“The Internet will always be first — I’m not talking right now about legitimate digital news organizations,” Wallace said. “You cannot compete with twitters, and bloggers and people that are writing in their pajamas living in their parents’ basement.”

Sadly, some actual news organizations behave as if they’re operating out of their parents’ basement dressed in their pajamas. They put out information without verifying its accuracy or checking for context. That results in a world that is much more poorly informed than it ought to be.

As I’ve written before, journalism demands more than regurgitating information overheard on a police scanner or picked up from a press release.

No news organization is uniformly perfect. Too few, however, have established standards and rules to guide them. Wouldn’t it be fun to see the formal standards that result in the output of our cable news channels like HLN, CNN, Fox and MSCNBC? Some possible examples:

1. When hiring women, make absolutely certain they are attractive and willing to wear short skirts.
2. Don’t worry about fact-checking. No one takes us seriously anyway.
3. At the end of the day, it’s all about ratings. You will be forgiven nearly anything if enough people watch your program.
4. Whatever you do, don’t go into too much detail. Our viewers aren’t bright enough to take in a lot of information in one sitting. This rule can be broken if the news event is particularly enticing, such as the kidnapping of a young girl or similar atrocity.
5. If you don’t have something compelling to say, just speak louder.

Monday, August 19, 2013

Smashing idols

“A contrarian zigs when others zag, but an iconoclast, derived from Greek, ‘smashes idols.’ The newspaper industry has erected two idols that must be smashed. The first is the notion that digital information must be free. The second is that the newspaper business can only be saved by digital solutions. Both are false.” – Eric Spitz, co-owner of the Orange County Register
Eric Spitz is not a newspaper guy. He’s a beer guy.

Prior to becoming co-owner of the Orange County Register, the 14th-largest newspaper in the U.S., his claim to fame was to help revive the Narrangasett Brewing Company, the official beer of the Boston Red Sox. So, naturally, he bought a newspaper.

He and co-owner, Aaron Kushner, were trend-starters. Coming out of other industries (Kushner was once in the greeting card business), they bought Freedom Newspapers and its Anaheim-based flagship from a family no longer interested in newspapers. We’ve since seen Warren Buffett and Jeff Bezos snap up newspapers for similar reasons.

Perhaps this is what it takes to slap newspaper people upside the head sufficiently to waken them from their digital fantasy.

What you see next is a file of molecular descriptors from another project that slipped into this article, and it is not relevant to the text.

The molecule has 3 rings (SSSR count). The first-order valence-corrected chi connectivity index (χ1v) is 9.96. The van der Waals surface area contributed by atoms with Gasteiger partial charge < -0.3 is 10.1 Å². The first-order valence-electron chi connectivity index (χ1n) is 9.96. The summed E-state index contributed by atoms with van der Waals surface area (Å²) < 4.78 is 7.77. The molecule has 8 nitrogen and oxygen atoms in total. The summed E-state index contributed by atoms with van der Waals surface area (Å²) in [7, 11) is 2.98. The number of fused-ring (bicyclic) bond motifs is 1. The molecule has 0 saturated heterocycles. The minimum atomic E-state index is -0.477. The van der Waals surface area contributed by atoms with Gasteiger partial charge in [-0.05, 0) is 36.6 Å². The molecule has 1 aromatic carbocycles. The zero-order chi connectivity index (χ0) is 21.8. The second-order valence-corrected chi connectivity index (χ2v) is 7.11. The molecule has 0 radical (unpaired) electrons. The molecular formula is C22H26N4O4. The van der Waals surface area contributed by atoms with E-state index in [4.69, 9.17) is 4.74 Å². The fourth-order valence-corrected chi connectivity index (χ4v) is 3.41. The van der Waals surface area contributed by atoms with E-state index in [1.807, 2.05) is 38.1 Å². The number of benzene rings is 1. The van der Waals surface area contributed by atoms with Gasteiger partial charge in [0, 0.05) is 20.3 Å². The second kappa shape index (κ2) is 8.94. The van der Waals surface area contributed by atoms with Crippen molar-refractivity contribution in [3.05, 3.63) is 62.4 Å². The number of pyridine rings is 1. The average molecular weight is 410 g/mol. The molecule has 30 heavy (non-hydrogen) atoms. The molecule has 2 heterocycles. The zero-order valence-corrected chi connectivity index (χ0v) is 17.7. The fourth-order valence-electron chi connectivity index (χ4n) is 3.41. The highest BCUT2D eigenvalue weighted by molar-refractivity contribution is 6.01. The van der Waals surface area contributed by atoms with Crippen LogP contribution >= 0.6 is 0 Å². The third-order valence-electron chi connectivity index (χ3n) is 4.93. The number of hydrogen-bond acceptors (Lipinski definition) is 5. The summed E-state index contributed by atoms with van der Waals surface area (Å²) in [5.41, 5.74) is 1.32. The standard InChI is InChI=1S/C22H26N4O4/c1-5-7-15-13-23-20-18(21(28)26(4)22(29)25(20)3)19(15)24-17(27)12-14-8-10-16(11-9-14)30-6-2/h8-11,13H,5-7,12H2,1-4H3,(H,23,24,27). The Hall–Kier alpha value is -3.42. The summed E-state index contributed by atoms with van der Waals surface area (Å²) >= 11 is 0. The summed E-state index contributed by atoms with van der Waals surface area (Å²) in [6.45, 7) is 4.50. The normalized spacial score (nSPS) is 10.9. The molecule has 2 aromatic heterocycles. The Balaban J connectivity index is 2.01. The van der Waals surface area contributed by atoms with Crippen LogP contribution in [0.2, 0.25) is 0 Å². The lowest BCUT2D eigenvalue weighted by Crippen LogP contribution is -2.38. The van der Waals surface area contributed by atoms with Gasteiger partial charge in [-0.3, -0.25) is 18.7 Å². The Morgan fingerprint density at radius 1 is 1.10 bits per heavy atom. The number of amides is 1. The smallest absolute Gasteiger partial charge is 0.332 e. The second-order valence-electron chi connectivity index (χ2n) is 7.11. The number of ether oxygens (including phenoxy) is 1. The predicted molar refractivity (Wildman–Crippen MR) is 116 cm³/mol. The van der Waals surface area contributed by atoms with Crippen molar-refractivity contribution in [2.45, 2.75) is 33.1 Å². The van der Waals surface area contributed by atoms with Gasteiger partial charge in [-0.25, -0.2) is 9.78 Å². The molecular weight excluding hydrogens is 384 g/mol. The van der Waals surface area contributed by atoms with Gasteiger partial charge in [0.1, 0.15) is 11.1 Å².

In the same Wall Street Journal column in which he made the above statement, he wrote:

“In the past 12 months we hired 350 people, built 25 new sections, revamped all of our weekly community papers (even making two of them into dailies) and launched a weekly set of magazines. Beginning in the first quarter of 2013 we have seen year-over-year increases in both subscription revenue and in advertising revenue. In other words, it's time to stop chasing the digital ghost.”

Spitz, the outsider, is astonished at the stupidity of newspapers that gave their news away for free online.

“How can a newspaper charge for its content when other competitors choose to give away their work?” he writes. “The old-fashioned way – by differentiating the content, boosting its quality, and making it essential to the community it serves.”

There’s no guarantee that Spitz is right. Predictions regarding the “legacy media” of newspapers, broadcast television and radio over the past 15 years or so have been consistently wrong. But there are some basic ideas that have worked within capitalism for a long time that can be summarized thusly: Charge a fair price for a product that people want. Spend less than you bring in.

As Spitz clearly understands, the Internet didn’t suspend the rules. He recognizes that online advertising has its place, but it has limitations.

“Just for fun,” he writes, “walk into a Starbucks and ask the first 10 people you see, ‘When was the last time you clicked on or even paid attention to a digital ad?’ The overwhelming majority will say ‘never’ or ‘not on purpose.’ ”

Tuesday, August 6, 2013

Jeff Bezos and WaPo

“Let us hope that this is what the sale signifies: The beginning of a phase in which this Gilded Age’s major beneficiaries reinvest in the infrastructure of our public intelligence.” --James Fallows

Yes, yes, here we have Roger and his cup half full in all its splendor. It seems to me, however, that the recent buying trends of newspapers are the best thing to happen in our business in at least five years -- buyers taking newspapers private with the main motivation being something other than the expectation of high, unsustainable profits.

Obviously, any business must be profitable to survive. The rather obscene profits of the 20th century that transformed our business into a handful of publicly held conglomerates with shareholders demanding unsustainable 30-plus percent margins are forever a thing of the past. Reasonable, sustainable profits, on the other hand, are entirely achievable, even as the fundamental model has been destroyed and must be rebuilt.